Lithium-iron battery gives 8x capacity boost

January 05, 2018 // By Jean-Pierre Joosting
A research group led by Christopher Wolverton at Northwestern University has developed a rechargeable lithium-iron-oxide battery that can cycle more lithium ions than its common lithium-cobalt-oxide counterpart.

The novel battery works very well in spite of using iron, an inexpensive metal that has notoriously failed in batteries. Further, the battery leverages oxygen to help drive the chemical reaction, which researchers previously believed would cause the battery to become unstable.

The result is a much higher capacity battery that could enable smart phones and battery-powered automobiles to last much longer – potentially up to 8x longer.

"Our computational prediction of this battery reaction is very exciting, but without experimental confirmation, there would be a lot of skeptics," said Wolverton, professor of materials science and engineering in Northwestern's McCormick School of Engineering. "The fact that it actually works is remarkable."

Supported by the US Department of Energy's Energy Frontier Research Center program, the research was recently published in Nature Energy.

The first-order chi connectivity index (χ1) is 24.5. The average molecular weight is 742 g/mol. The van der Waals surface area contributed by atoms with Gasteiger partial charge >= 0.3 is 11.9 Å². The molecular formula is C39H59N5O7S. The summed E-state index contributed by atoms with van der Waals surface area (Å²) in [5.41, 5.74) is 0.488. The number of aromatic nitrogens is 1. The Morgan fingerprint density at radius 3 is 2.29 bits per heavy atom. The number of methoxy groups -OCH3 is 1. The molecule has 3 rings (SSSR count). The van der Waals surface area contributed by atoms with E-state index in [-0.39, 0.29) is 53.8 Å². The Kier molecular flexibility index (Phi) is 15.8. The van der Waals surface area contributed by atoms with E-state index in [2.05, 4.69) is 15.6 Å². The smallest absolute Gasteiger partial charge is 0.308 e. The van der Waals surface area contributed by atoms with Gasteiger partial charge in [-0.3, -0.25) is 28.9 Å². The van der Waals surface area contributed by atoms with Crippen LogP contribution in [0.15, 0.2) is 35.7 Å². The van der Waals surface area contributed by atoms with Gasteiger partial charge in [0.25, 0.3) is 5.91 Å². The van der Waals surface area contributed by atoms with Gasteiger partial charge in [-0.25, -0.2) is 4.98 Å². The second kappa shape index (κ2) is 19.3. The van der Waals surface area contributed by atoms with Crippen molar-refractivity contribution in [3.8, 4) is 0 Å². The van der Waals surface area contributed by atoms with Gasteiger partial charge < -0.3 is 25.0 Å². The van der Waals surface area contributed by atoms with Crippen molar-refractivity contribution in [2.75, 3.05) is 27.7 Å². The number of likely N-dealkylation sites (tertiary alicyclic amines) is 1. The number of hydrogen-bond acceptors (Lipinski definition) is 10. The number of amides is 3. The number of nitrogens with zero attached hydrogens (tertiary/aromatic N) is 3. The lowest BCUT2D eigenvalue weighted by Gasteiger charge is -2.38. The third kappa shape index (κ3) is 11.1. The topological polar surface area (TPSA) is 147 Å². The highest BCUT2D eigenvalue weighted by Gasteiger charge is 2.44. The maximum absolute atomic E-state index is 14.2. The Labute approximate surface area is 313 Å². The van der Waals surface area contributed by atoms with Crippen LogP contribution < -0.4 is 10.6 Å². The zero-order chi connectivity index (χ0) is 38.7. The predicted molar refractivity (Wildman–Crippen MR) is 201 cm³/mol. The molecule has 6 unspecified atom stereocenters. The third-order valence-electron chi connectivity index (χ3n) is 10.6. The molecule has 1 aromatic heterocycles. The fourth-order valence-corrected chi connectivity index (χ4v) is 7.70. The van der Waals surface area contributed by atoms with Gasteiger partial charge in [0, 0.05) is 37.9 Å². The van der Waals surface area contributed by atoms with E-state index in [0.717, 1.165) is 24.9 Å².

Zhenpeng Yao, a PhD student in Wolverton's laboratory, and Chun Zhan, a postdoctoral fellow at Argonne, served as the paper's first authors. Wolverton and Yao led the computational development, and Argonne led the experimental component of the research.

Beyond the lithium-cobalt-oxide battery

Lithium-ion batteries work by shuttling lithium ions back and forth between the anode and the cathode. When the battery is charged, the ions move back to the anode, where they are stored. The cathode is made from a compound that comprises lithium ions, a transition metal, and oxygen. The transition metal, which is typically cobalt, effectively stores and releases electrical energy when lithium ions move from the anode to the cathode and back. The capacity of the cathode is then limited by the number of electrons in the transition metal that can participate in the reaction.

"In the conventional case, the transition metal is doing the reaction," Wolverton said. "Because there is only one lithium ion per one cobalt, that limits of how much charge can be stored. What's worse is that current batteries in your cell phone or laptop typically only use half of the lithium in the cathode."

The lithium-cobalt-oxide battery has been on the market for 20 years, but researchers have long searched for a less expensive, higher capacity replacement. Wolverton's team has improved upon the common lithium-cobalt-oxide battery by leveraging two strategies: replacing cobalt with iron, and forcing oxygen to participate in the reaction process.

If the oxygen could also store and release electrical energy, the battery would have the higher capacity to store and use more lithium. Although other research groups have attempted this strategy in the past, few have made it work.

"The problem previously was that often, if you tried to get oxygen to participate in the reaction, the compound would become unstable," Yao said. "Oxygen would be released from the battery, making the reaction irreversible."

Next: A better, cheaper battery